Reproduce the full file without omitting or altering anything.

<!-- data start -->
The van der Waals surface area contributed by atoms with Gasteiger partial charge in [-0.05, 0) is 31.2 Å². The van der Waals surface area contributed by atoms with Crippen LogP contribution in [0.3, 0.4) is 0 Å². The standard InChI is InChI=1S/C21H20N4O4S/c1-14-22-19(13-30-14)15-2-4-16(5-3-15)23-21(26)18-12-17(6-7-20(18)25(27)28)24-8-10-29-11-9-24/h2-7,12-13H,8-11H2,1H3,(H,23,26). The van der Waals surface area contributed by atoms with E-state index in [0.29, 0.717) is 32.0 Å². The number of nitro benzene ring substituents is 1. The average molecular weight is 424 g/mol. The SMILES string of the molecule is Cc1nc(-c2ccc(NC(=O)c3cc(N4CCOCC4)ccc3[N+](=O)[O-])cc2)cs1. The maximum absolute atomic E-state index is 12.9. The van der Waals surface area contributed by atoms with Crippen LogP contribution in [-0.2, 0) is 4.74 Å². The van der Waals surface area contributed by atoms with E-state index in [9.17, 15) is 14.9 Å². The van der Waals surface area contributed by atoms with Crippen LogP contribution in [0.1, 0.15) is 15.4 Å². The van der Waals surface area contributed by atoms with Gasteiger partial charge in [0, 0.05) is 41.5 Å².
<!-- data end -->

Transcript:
The van der Waals surface area contributed by atoms with Gasteiger partial charge in [-0.05, 0) is 31.2 Å². The van der Waals surface area contributed by atoms with Crippen LogP contribution in [0.3, 0.4) is 0 Å². The standard InChI is InChI=1S/C21H20N4O4S/c1-14-22-19(13-30-14)15-2-4-16(5-3-15)23-21(26)18-12-17(6-7-20(18)25(27)28)24-8-10-29-11-9-24/h2-7,12-13H,8-11H2,1H3,(H,23,26). The van der Waals surface area contributed by atoms with E-state index in [0.29, 0.717) is 32.0 Å². The number of nitro benzene ring substituents is 1. The average molecular weight is 424 g/mol. The SMILES string of the molecule is Cc1nc(-c2ccc(NC(=O)c3cc(N4CCOCC4)ccc3[N+](=O)[O-])cc2)cs1. The maximum absolute atomic E-state index is 12.9. The van der Waals surface area contributed by atoms with Crippen LogP contribution in [-0.2, 0) is 4.74 Å². The van der Waals surface area contributed by atoms with E-state index in [9.17, 15) is 14.9 Å². The van der Waals surface area contributed by atoms with Crippen LogP contribution in [0.1, 0.15) is 15.4 Å². The van der Waals surface area contributed by atoms with Gasteiger partial charge in [0, 0.05) is 41.5 Å².